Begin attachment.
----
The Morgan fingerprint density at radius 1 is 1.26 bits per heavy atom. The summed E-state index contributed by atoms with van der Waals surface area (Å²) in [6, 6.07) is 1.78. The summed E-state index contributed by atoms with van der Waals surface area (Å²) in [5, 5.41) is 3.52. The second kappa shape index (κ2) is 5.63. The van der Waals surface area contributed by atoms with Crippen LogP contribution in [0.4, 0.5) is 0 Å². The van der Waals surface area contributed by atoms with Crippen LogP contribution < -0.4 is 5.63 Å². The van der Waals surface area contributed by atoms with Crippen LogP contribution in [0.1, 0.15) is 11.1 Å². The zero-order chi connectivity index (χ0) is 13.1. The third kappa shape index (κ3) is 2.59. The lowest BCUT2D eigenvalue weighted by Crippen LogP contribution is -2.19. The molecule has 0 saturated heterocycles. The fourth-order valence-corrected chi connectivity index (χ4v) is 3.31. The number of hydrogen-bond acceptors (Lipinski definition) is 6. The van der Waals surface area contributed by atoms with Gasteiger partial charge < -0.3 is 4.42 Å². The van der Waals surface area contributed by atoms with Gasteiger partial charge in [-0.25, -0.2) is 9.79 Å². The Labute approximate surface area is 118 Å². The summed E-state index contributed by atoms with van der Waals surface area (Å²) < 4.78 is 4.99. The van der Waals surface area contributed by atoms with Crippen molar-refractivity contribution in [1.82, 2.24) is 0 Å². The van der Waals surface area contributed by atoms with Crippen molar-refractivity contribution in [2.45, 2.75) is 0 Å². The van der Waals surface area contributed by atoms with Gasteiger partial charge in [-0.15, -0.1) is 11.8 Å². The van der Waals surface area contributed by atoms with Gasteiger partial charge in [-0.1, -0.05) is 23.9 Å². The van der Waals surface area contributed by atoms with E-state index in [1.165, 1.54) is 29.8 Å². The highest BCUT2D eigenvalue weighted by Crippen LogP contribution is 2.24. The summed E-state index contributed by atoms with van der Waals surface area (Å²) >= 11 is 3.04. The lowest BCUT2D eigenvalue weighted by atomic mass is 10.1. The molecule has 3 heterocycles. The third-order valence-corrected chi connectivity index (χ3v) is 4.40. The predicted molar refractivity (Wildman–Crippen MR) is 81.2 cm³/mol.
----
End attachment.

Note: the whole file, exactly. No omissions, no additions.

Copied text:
The Morgan fingerprint density at radius 1 is 1.26 bits per heavy atom. The summed E-state index contributed by atoms with van der Waals surface area (Å²) in [6, 6.07) is 1.78. The summed E-state index contributed by atoms with van der Waals surface area (Å²) in [5, 5.41) is 3.52. The second kappa shape index (κ2) is 5.63. The van der Waals surface area contributed by atoms with Crippen LogP contribution in [0.4, 0.5) is 0 Å². The van der Waals surface area contributed by atoms with Crippen LogP contribution < -0.4 is 5.63 Å². The van der Waals surface area contributed by atoms with Crippen LogP contribution in [0.1, 0.15) is 11.1 Å². The zero-order chi connectivity index (χ0) is 13.1. The third kappa shape index (κ3) is 2.59. The lowest BCUT2D eigenvalue weighted by Crippen LogP contribution is -2.19. The molecule has 0 saturated heterocycles. The fourth-order valence-corrected chi connectivity index (χ4v) is 3.31. The number of hydrogen-bond acceptors (Lipinski definition) is 6. The van der Waals surface area contributed by atoms with Gasteiger partial charge < -0.3 is 4.42 Å². The van der Waals surface area contributed by atoms with Gasteiger partial charge in [-0.25, -0.2) is 9.79 Å². The Labute approximate surface area is 118 Å². The summed E-state index contributed by atoms with van der Waals surface area (Å²) < 4.78 is 4.99. The van der Waals surface area contributed by atoms with Crippen molar-refractivity contribution in [1.82, 2.24) is 0 Å². The van der Waals surface area contributed by atoms with Crippen molar-refractivity contribution in [2.45, 2.75) is 0 Å². The van der Waals surface area contributed by atoms with Gasteiger partial charge in [-0.15, -0.1) is 11.8 Å². The van der Waals surface area contributed by atoms with Gasteiger partial charge in [-0.1, -0.05) is 23.9 Å². The van der Waals surface area contributed by atoms with E-state index in [1.165, 1.54) is 29.8 Å². The highest BCUT2D eigenvalue weighted by Crippen LogP contribution is 2.24. The summed E-state index contributed by atoms with van der Waals surface area (Å²) >= 11 is 3.04. The lowest BCUT2D eigenvalue weighted by atomic mass is 10.1. The molecule has 3 heterocycles. The third-order valence-corrected chi connectivity index (χ3v) is 4.40. The predicted molar refractivity (Wildman–Crippen MR) is 81.2 cm³/mol.